ITC Vindicates Microsoft in Case Brought By Motorola
The U.S. International Trade Commission ruled that Microsoft did not infringe on a patent held by Motorola. The full commission's decision upheld an earlier ruling by an administrative law judge and puts the matter to rest. The case began in 2010 when Motorola accused Microsoft of violating five of its patents. Four of the patents were eventually dropped from the case, leaving just one pertaining to how Microsoft's XBox gaming system used Wi-Fi. Microsoft declared the ruling a "win" for its customers, adding that it "confirms our view that Google had no grounds to block our products."
Microsoft Loses Patent Case to InterDigital
The International Trade Commission today ruled Microsoft improperly used two InterDigital wireless patents without permission. The ruling judge said "it would not be against the public interest to ban the Microsoft [phones] from import into the United States." Patent-related complaints are often taken to the ITC, which has the power to enact such bans.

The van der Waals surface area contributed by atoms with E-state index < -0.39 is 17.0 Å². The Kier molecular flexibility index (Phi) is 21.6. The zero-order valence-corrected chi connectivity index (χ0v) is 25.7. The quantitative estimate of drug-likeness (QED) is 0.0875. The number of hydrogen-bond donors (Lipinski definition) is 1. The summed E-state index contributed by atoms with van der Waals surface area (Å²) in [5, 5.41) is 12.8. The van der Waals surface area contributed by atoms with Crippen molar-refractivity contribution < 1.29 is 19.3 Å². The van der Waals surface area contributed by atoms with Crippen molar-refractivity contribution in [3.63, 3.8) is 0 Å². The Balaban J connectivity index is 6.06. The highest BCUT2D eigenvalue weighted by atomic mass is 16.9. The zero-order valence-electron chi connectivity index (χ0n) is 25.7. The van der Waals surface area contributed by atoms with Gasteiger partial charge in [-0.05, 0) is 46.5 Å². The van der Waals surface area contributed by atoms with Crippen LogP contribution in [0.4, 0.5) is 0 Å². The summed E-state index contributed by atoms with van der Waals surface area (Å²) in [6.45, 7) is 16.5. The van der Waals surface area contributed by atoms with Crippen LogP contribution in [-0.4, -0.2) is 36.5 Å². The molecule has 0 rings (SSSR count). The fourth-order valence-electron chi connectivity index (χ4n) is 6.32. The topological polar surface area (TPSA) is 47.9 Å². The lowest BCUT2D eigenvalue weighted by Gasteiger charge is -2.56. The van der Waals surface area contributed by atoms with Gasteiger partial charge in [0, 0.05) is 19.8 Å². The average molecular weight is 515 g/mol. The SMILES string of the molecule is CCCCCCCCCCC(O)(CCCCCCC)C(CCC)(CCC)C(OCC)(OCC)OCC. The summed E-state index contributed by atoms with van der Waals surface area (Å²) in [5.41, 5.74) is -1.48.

Microsoft Avoids Import Ban in InterDigital Case
Microsoft escaped what could have been a harmful ban on its devices as the U.S. International Trade Commission decided not to block the import of Microsoft's smartphones into the U.S.
ITC Says Nvidia Infringed Samsung Patents
A judge at the U.S. International Trade Commission found Nvidia guilty of infringing three patents owned by Samsung.
Motorola Owes Microsoft $14.5 Million Over Patent Spat
An appeals court has sided with Microsoft and upheld a 2013 verdict that says Motorola has to pay Microsoft for refusing to license standard-essential patents at fair, reasonable, and non-discriminatory rates. This particular case began in 2010, when Microsoft sued Motorola for failing to pay it patent-licensing fees for technology found in Motorola's Android smartphones.